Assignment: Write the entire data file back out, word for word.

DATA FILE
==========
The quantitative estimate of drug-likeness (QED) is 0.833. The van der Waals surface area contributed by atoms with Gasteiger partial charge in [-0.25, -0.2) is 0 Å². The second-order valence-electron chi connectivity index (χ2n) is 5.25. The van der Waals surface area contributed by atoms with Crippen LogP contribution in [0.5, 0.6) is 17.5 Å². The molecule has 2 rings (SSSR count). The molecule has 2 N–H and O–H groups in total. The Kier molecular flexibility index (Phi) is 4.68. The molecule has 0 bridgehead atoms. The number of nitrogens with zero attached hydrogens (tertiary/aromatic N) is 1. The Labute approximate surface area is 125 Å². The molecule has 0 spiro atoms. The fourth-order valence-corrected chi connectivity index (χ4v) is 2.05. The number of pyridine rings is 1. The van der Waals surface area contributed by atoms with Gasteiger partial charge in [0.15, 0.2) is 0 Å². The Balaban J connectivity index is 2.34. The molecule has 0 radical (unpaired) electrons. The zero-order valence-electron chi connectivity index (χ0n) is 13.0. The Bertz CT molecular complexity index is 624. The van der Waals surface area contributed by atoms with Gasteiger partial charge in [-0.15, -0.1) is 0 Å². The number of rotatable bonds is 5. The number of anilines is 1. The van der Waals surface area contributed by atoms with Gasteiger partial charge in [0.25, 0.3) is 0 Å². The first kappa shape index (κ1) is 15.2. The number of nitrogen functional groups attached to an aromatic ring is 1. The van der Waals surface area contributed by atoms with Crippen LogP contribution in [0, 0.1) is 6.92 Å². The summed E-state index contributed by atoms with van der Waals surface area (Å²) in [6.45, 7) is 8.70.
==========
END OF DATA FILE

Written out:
The quantitative estimate of drug-likeness (QED) is 0.833. The van der Waals surface area contributed by atoms with Gasteiger partial charge in [-0.25, -0.2) is 0 Å². The second-order valence-electron chi connectivity index (χ2n) is 5.25. The van der Waals surface area contributed by atoms with Crippen LogP contribution in [0.5, 0.6) is 17.5 Å². The molecule has 2 rings (SSSR count). The molecule has 2 N–H and O–H groups in total. The Kier molecular flexibility index (Phi) is 4.68. The molecule has 0 bridgehead atoms. The number of nitrogens with zero attached hydrogens (tertiary/aromatic N) is 1. The Labute approximate surface area is 125 Å². The molecule has 0 spiro atoms. The fourth-order valence-corrected chi connectivity index (χ4v) is 2.05. The number of pyridine rings is 1. The van der Waals surface area contributed by atoms with Gasteiger partial charge in [0.15, 0.2) is 0 Å². The Balaban J connectivity index is 2.34. The molecule has 0 radical (unpaired) electrons. The zero-order valence-electron chi connectivity index (χ0n) is 13.0. The Bertz CT molecular complexity index is 624. The van der Waals surface area contributed by atoms with Gasteiger partial charge in [-0.15, -0.1) is 0 Å². The number of rotatable bonds is 5. The number of anilines is 1. The van der Waals surface area contributed by atoms with Gasteiger partial charge in [0.25, 0.3) is 0 Å². The first kappa shape index (κ1) is 15.2. The number of nitrogen functional groups attached to an aromatic ring is 1. The van der Waals surface area contributed by atoms with Crippen LogP contribution in [0, 0.1) is 6.92 Å². The summed E-state index contributed by atoms with van der Waals surface area (Å²) in [6.45, 7) is 8.70.